Jon Heder Played a Surfing Chicken in ‘Surf’s Up 2: WaveMania’ and We Talked about It
Now out on DVD for your viewing pleasure is Surf’s Up 2: WaveMania, the follow-up to the 2007 animated Oscar-nominee that took a behind-the-scenes look at the Penguin World Surfing Championship. In Surf’s Up, Jon Heder (Napoleon Dynamite) joined the party as a most unlikely character: the surfing fowl, Chicken Joe. Heder and his chill character for the sequel–which is a first for Heder–that introduces WWE Superstars John Cena, Undertaker, Triple H, Paige, and Mr. McMahon as members of the wave-riding crew, The Hang 5.
In celebration of the movie’s release, I had a chance to chat with Heder about the film and his acting career in general, with a focus on his animation and voice-acting experience. You might be surprised to learn, as I was, that Heder actually started his career by studying animation in college. It was his big break in Napoleon Dynamite that opened up other acting opportunities in both animation and live-action, but he’s always had a passion for all things animation.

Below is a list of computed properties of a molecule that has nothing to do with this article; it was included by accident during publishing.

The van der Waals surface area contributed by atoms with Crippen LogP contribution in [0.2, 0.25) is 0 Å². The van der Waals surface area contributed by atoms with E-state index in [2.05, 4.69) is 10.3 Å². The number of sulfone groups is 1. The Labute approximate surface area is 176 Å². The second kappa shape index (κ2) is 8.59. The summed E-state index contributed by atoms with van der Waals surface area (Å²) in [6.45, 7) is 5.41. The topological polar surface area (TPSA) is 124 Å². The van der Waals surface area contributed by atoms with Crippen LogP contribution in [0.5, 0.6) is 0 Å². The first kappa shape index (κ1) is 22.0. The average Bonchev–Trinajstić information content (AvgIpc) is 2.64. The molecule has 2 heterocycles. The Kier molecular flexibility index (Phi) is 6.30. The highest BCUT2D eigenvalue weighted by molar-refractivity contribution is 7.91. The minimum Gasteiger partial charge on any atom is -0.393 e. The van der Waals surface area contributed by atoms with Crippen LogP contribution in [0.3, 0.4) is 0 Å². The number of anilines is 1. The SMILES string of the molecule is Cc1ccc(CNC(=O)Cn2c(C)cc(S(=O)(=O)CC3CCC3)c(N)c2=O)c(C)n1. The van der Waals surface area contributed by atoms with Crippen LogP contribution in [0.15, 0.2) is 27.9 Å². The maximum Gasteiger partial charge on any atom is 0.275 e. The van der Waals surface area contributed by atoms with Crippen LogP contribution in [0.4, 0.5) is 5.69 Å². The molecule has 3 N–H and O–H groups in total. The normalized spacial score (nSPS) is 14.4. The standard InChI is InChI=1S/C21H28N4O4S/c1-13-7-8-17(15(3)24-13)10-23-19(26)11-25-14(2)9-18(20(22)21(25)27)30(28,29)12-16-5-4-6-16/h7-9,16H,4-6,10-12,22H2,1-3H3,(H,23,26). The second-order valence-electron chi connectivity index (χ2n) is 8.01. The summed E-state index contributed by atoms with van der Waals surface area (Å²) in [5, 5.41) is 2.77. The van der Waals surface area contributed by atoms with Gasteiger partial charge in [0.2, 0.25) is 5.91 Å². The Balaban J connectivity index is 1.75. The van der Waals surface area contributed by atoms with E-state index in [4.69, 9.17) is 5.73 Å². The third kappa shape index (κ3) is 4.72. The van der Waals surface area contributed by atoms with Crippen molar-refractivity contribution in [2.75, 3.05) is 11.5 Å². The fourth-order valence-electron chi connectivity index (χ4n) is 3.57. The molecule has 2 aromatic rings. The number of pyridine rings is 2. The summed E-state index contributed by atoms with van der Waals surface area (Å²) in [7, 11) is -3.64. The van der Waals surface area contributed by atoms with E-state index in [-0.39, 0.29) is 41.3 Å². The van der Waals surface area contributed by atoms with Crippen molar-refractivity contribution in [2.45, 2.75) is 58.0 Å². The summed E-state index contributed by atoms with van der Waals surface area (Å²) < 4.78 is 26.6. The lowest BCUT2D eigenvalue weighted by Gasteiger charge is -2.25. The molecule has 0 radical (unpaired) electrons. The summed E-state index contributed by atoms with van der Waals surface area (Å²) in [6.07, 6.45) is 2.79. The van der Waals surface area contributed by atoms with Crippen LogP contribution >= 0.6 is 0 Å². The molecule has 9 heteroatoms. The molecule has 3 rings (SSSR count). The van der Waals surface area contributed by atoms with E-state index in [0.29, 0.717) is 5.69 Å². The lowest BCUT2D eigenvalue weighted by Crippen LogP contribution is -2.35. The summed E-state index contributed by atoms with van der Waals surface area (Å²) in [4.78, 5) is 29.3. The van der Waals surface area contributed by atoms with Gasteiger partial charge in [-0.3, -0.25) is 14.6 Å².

Whenever I talk to someone working in the world of animation, I like to ask them to think back to their childhood and tell me the first few cartoons that pop into their heads. Often they’re the expected, popular shows from whatever era they happened to grow up in. Heder’s, however, were deep cuts.
The Hobbit, do you remember the animated The Hobbit? I’m listing some of my favorites of all time. When I think 80s and Saturday morning, I go straight to Heathcliff, I remember watching that. And The Littles, I think they were called. It was a family of little people but they had tails, and I don’t know why but that just popped into my head. These are 80s, that was my childhood.